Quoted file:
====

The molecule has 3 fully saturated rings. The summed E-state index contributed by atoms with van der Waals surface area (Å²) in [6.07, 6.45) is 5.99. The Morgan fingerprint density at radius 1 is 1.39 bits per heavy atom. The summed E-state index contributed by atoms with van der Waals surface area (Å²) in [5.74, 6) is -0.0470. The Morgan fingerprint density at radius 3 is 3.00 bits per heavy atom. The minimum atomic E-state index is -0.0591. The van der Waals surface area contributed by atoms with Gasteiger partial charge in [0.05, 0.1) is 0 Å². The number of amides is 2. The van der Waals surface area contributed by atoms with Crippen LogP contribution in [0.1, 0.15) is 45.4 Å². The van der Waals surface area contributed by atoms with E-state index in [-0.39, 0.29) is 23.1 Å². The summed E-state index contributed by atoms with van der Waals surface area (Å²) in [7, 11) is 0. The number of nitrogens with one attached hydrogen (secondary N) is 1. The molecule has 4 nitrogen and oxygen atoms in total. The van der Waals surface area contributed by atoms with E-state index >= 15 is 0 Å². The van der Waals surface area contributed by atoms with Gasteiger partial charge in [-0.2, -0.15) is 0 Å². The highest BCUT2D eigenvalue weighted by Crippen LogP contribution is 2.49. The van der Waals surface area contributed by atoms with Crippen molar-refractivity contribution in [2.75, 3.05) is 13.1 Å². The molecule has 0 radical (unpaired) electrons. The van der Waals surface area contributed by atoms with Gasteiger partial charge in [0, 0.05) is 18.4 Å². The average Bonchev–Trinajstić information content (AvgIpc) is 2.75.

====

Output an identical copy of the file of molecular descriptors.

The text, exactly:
The molecule has 3 fully saturated rings. The summed E-state index contributed by atoms with van der Waals surface area (Å²) in [6.07, 6.45) is 5.99. The Morgan fingerprint density at radius 1 is 1.39 bits per heavy atom. The summed E-state index contributed by atoms with van der Waals surface area (Å²) in [5.74, 6) is -0.0470. The Morgan fingerprint density at radius 3 is 3.00 bits per heavy atom. The minimum atomic E-state index is -0.0591. The van der Waals surface area contributed by atoms with Gasteiger partial charge in [0.05, 0.1) is 0 Å². The number of amides is 2. The van der Waals surface area contributed by atoms with Crippen LogP contribution in [0.1, 0.15) is 45.4 Å². The van der Waals surface area contributed by atoms with E-state index in [-0.39, 0.29) is 23.1 Å². The summed E-state index contributed by atoms with van der Waals surface area (Å²) in [7, 11) is 0. The number of nitrogens with one attached hydrogen (secondary N) is 1. The molecule has 4 nitrogen and oxygen atoms in total. The van der Waals surface area contributed by atoms with E-state index >= 15 is 0 Å². The van der Waals surface area contributed by atoms with Gasteiger partial charge in [-0.2, -0.15) is 0 Å². The highest BCUT2D eigenvalue weighted by Crippen LogP contribution is 2.49. The van der Waals surface area contributed by atoms with Crippen molar-refractivity contribution in [2.75, 3.05) is 13.1 Å². The molecule has 0 radical (unpaired) electrons. The van der Waals surface area contributed by atoms with Gasteiger partial charge in [0, 0.05) is 18.4 Å². The average Bonchev–Trinajstić information content (AvgIpc) is 2.75.